She continues: “I don’t blame Aziz for going at all. There are individuals at risk and we shouldn’t discount that. The school closed. My immediate concern then was for my daughter [the journalist Christa D’Souza] to try to evacuate the girls. They got over 200 of them out, and got a deal with the Canadian government. They then got another 207 out who have been waiting in Islamabad since October, languishing in a hostel. We’ve raised enough to get them visas through the government.”

And Marefat today? “Dennis and I are interested to see what we can do to enable Marefat and its unique educational experience to continue. We think we can’t do that until we go. Once we’ve got most of our girls out, our priority should be to get the school going again.”

And Aziz? He is currently writing his History of Marefat, and is vague about future plans. D’Souza has her suspicions: “It’s clear to me that Aziz has very high political ambitions, and wants to be the leader of the Hazaras – and maybe of the Afghan people as a previous Hazara man was in times past. He was also extremely close to Ashraf Ghani during the presidential elections, and even wrote Ghani’s manifesto. Ghani, though is a very curious fellow, and once he won the presidency, completely ditched Aziz, he treated him very badly.”

A Royesh presidency? Every presidency is a long shot before it happens – but just to imagine it is to realise that hope remains.

But what about the girls? Here D’Souza is understandably emotional: “The brightest and the best have left the country, which is a huge responsibility which we all feel. The only thing which is a mitigating factor is that it’s quite common with Afghans to return to their country, so I think a lot of them will. One thing one shouldn’t underestimate is that for 20 years we had this flawed but democratic process: a huge number of people became accustomed to it. They’re unlikely to give that up in a hurry.”

If you want a measure of what was achieved at Marefat then you have to hear the girls themselves. Their security is paramount and so we will not be revealing any names or locations. But here are some voices, translated from the Persian by Aziz, of girls talking on a recent Zoom call. This is the authentic sound of education, but also of liberation.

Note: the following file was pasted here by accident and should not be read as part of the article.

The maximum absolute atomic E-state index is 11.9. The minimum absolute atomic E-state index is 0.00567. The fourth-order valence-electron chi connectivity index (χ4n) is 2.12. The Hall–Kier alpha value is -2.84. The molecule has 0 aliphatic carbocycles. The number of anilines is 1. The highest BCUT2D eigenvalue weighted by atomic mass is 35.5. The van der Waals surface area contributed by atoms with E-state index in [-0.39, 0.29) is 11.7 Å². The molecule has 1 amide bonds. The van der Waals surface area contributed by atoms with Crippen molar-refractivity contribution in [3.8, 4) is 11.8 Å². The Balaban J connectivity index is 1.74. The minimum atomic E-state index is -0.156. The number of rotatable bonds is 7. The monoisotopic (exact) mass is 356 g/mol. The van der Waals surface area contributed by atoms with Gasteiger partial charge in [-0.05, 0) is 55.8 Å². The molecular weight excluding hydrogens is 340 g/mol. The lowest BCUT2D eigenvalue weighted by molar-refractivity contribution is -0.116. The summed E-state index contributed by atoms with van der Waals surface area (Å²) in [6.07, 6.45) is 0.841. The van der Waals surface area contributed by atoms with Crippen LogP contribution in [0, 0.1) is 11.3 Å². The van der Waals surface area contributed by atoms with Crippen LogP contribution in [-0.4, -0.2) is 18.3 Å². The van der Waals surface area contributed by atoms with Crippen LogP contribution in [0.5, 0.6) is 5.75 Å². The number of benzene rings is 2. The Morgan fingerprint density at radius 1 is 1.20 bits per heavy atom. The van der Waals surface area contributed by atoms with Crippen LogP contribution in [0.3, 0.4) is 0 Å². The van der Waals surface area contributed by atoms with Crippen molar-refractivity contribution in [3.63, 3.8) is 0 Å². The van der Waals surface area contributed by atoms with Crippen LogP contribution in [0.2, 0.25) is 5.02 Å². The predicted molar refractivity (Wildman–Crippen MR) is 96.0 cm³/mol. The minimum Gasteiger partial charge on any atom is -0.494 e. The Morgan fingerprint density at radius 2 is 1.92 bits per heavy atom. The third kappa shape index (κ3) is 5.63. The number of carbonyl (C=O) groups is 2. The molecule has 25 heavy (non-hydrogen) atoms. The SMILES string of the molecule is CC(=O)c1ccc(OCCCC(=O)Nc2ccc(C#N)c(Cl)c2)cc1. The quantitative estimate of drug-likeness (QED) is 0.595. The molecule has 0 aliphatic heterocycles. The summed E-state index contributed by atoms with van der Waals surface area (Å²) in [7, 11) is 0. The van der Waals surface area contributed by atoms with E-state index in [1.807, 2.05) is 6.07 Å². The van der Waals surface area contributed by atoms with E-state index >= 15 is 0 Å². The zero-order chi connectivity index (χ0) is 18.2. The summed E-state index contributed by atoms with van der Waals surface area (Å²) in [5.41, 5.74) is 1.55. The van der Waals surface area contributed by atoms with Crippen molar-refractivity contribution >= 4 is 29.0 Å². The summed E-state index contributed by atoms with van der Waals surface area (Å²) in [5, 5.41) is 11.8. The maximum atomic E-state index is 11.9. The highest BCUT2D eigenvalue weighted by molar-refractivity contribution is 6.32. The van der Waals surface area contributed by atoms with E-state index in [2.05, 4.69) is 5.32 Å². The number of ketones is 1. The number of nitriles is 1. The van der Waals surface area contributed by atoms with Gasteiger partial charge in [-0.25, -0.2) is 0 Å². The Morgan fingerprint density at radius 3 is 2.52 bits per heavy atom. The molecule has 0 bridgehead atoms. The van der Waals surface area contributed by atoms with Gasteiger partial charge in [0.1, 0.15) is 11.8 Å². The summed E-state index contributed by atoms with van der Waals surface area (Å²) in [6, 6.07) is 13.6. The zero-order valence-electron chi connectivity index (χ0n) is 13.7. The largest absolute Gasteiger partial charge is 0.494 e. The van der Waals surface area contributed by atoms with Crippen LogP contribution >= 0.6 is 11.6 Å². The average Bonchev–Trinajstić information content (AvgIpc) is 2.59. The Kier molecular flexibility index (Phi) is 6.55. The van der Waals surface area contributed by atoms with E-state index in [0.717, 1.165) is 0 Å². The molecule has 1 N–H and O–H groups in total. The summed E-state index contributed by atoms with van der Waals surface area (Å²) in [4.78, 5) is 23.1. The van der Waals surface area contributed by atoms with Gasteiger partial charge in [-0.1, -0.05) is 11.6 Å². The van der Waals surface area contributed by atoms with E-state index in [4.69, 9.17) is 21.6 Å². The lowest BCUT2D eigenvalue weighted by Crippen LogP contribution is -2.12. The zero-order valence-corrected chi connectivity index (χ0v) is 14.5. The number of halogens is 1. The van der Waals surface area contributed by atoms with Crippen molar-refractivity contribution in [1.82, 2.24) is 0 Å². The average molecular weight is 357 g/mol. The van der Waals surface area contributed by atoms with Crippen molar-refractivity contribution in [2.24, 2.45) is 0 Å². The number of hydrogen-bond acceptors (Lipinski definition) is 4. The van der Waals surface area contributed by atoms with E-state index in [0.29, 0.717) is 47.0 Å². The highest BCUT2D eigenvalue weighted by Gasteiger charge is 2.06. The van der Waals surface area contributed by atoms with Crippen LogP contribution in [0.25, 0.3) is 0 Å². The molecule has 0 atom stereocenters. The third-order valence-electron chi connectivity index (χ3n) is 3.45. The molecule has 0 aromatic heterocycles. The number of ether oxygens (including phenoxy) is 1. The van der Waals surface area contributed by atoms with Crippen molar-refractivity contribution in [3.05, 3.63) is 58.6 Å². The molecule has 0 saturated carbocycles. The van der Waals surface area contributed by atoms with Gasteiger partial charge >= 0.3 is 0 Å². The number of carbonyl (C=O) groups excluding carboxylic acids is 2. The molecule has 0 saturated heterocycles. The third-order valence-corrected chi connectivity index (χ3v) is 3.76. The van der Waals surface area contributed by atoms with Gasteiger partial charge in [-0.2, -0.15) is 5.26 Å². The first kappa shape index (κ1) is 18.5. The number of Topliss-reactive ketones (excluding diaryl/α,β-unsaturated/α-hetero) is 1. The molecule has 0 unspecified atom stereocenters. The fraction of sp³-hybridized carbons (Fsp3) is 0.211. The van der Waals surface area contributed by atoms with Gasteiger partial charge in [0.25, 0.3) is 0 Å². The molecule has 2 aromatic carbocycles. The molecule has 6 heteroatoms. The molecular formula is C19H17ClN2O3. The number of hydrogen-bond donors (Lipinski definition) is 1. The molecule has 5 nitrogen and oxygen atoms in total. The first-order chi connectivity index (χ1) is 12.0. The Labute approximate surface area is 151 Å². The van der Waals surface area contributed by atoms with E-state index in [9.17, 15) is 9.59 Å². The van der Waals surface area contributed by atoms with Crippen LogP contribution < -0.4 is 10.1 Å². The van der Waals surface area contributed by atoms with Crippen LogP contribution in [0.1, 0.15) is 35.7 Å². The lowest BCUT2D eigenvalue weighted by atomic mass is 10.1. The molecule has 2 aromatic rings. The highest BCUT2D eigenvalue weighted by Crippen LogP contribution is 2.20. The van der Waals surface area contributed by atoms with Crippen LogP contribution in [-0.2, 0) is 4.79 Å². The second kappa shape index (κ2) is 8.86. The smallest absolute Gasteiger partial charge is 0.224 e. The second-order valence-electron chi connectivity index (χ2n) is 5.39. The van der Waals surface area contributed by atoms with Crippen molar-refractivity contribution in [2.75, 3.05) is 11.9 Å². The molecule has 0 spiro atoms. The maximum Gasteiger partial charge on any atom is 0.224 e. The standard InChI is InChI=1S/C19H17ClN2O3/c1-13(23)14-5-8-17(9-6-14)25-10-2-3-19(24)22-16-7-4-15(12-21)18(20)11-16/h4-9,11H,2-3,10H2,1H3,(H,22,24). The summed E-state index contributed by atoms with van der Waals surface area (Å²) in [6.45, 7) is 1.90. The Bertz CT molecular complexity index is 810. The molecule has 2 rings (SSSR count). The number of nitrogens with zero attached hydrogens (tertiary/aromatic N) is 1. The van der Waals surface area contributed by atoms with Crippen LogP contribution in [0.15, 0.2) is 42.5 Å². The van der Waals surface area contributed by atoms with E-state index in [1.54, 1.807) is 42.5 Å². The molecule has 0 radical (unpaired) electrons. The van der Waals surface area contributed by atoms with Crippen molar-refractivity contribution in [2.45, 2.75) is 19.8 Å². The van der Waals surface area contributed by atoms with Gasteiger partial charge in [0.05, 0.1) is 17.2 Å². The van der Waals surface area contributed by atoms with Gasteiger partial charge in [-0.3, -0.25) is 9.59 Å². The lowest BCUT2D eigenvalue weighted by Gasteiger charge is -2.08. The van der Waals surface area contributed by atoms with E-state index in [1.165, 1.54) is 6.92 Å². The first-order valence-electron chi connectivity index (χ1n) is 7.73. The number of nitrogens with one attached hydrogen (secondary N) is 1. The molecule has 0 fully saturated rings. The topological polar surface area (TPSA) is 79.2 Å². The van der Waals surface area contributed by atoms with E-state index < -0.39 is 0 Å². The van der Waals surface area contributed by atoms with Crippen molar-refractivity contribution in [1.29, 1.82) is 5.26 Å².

One girl says: “We study. We continue our education. Because we know that interrupting the course of education means our death and I am not ready to die now.”

An optimist might say that a girl who has learned to talk like that can never die: it is the voice of irreversible enlightenment. Here is another: “We understand the Taliban. Most of them have not lived in the city and they are not familiar with the characteristics of urban life. I hope they understand us too. We will continue our education and I am sure that we will eventually introduce the Taliban with the urban life and culture too.”

There is a note of defiance here which is utterly at odds with what we think we know about Afghan women – bowed down by the patriarchy, and almost without agency. It makes us realise that Royesh, D’Souza and Stevenson have created a new kind of educated woman.

A third girl adds: “We call our resistance a ‘constructive resilience’. We not only resist, but also think about the constructive aspect of our resistance. We think that in ten years or twenty years from now, we will make our culture better and more humane, and our politics better and more democratic. This is the purpose of our education.”

This is in fact always the purpose of education – and sometimes it takes someone who knows education’s value to tell you that. That will almost always be someone who until recently was deprived of it.

This, then, is the story of Marefat. There isn’t another story like it, and it’s one we at Finito World will continue to follow. It tells us that education is sacred, and reminds us that it changes lives.